Alexandria Ocasio-Cortez Asks: Is It Still OK to Have Kids in Face of Climate Change?

AOC talks to the media
Representative Alexandria Ocasio-Cortez speaks to the media on Capitol Hill on February 14, 2019 in Washington, DC. Mark Wilson/Getty Images

Representative Alexandria Ocasio-Cortez of New York suggested this weekend that it may not be ethical to have children, given the difficulties that climate change will likely cause in the years to come.

In a live stream on her Instagram, Ocasio suggested to her 2.5 million followers that the answer was not clear. "There's scientific consensus that the lives of children are going to be very difficult. And it does lead young people to have a legitimate question: Is it OK to still have children?" she asked.

Ocasio-Cortez introduced the Green New Deal this month along with Democratic Senator Ed Markey of Massachusetts. The ambitious plan would have the U.S. economy focus on renewable energy sources instead of fossil fuel and coal. The plan would also work to strengthen labor laws, health care, access to higher education, housing and public ownership of certain institutions.

The deal, which some estimate could cost $1 trillion, follows a United Nations report that predicted we have only 12 years to limit or reverse the effects of climate change before its impact causes unmanageable drought, floods, extreme heat and life-threatening weather events.

"We had time when I was born, but—ticktock—nothing got done. As the youngest member of Congress, I wish we didn't have 12 years. It's our lungs that are going to get choked with wildfire smoke.... Climate delayers are the new climate deniers," said Ocasio-Cortez on Instagram.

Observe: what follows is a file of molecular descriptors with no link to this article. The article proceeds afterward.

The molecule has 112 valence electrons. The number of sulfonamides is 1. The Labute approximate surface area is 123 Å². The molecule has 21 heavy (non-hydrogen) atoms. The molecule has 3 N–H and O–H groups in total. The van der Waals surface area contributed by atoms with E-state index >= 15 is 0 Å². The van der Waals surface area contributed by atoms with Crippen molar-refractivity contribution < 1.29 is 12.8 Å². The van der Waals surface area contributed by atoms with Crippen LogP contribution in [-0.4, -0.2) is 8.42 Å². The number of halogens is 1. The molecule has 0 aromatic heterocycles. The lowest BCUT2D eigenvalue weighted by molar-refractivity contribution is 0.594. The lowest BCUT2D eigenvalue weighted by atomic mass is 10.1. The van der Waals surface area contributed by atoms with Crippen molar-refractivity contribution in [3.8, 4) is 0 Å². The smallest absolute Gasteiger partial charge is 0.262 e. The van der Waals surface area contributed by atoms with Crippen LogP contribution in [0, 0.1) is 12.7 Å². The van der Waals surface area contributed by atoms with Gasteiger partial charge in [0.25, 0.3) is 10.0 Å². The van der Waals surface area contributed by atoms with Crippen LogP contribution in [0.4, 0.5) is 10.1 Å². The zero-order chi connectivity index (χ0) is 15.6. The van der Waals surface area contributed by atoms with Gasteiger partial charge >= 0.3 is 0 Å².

A number of Democratic presidential candidates have embraced the Green New Deal. Senators Kamala Harris, Bernie Sanders, Cory Booker, Amy Klobuchar and Kirsten Gillibrand have all expressed their support for the plan. Others, like Senator Elizabeth Warren and former Representative Beto O'Rourke, have said they're on board with the "bold" idea while not saying they back specific policies.

Still, some Democratic stalwarts, like House Speaker Nancy Pelosi and Senator Dianne Feinstein, have dismissed the deal. Pelosi recently referred to it as "the green dream, or whatever they call it." Feinstein, confronted by a group of children about climate change last Friday, took a moment to lecture her future constituents.

"You know what's interesting about this group? I've been doing this for 30 years. I know what I'm doing. You come in here, and you say, 'It has to be my way or the highway.' I don't respond to that," she said. "I've gotten elected. I just ran. I was elected by almost a million-vote plurality, and I know what I'm doing. Maybe people should listen a little bit."

Ocasio-Cortez responded indirectly to Feinstein on Sunday. "The issue has gotten worse. So I don't think that working on an issue for 30 years alone is what qualifies as—as what makes someone qualified to solve an issue," she said.